Battery shut-off?


I want to use the mangOH Yellow (with WP7702) in an application where it’s powered by a vehicle (using some kind of regulator to bring the voltage down to 5V). When the vehicle turns off (and thus the input 5V goes away), I was envisioning that the LiPo battery could provide enough backup power to keep it alive for a couple of minutes, then shut the WP7702 down cleanly. Then, the WP7702 could power itself back on as soon as the voltage input is supplied again (e.g. the vehicle starts back up), which might be days later.

Is the hardware on the mangOH Yellow capable of doing this, or am I going to have to add additional circuitry to “disconnect” the LiPo battery after I shut down cleanly? Or, is there some kind of super low power mode that we could enter that runs off the battery and lasts for a long time, and it automatically wakes out of it when 5V comes back?

Thanks for any ideas.

Hi Doug,
You can use ADC3 to monitor the input voltage. ADC3 is available at the IoT card interface( you will need to add/remove some 0Rs)
You can go into ULPM mode when your main power is removed and come back into full operational mode after that.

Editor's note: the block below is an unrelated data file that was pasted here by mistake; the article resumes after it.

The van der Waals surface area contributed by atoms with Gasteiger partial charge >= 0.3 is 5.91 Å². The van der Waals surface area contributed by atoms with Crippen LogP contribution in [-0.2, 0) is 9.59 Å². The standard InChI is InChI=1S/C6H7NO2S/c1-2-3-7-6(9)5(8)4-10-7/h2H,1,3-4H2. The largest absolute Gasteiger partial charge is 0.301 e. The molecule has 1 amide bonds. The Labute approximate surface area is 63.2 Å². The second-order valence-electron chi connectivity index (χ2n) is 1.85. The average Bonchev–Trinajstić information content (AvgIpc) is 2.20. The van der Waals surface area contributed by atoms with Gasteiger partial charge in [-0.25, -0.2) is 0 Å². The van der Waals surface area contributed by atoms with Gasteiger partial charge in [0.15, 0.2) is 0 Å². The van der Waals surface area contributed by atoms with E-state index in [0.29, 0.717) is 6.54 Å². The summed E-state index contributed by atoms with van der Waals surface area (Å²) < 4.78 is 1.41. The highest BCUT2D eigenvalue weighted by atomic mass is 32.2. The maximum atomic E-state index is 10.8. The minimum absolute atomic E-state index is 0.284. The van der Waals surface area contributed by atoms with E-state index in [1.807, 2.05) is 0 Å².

ULPM power consumption is < 100ua (not sure if that is low enough).


Hi Ashish,

Thanks for the suggestion. That’s an interesting idea that I hadn’t considered. I assumed it would draw too much current, but with a 1200 mAh battery it seems like 100 uA will last a really long time. That just might work!

Forgive me if this is too basic of a question, but as soon as I enter ULPM, how can I boot back up? I’m assuming in ULPM I won’t have access to continue reading ADC3? Would I need to put a circuit on my IoT card that wakes it back up out of the ULPM through one of the GPIO pins?


ADC3 is connected to ULPM section of the module.
IT only works up to 1.8V so you will need to add some additional circuit (resistor divider) to allow detection of 5V input.
You can write an app that allows the unit to remain in full operational mode when ADC3 shows the 5V input, switches into ULPM when 5V is removed, and comes out of ULPM when 5V is restored

Thanks for your very helpful information! This really seems like the way to go. It’s too bad that one of the ULPM-enabled GPIO pins isn’t available on the IoT card interface because that would be even simpler.

Actually GPIO36 is routed to IOT card. IT is also a ULPM gpio You will need add remove 0R resistors there…
It is shared with the light sensor, so just make sure that the light sensor is not firing interrupts.

You’re right, I missed that completely. Thanks! Looks like I have plenty of options.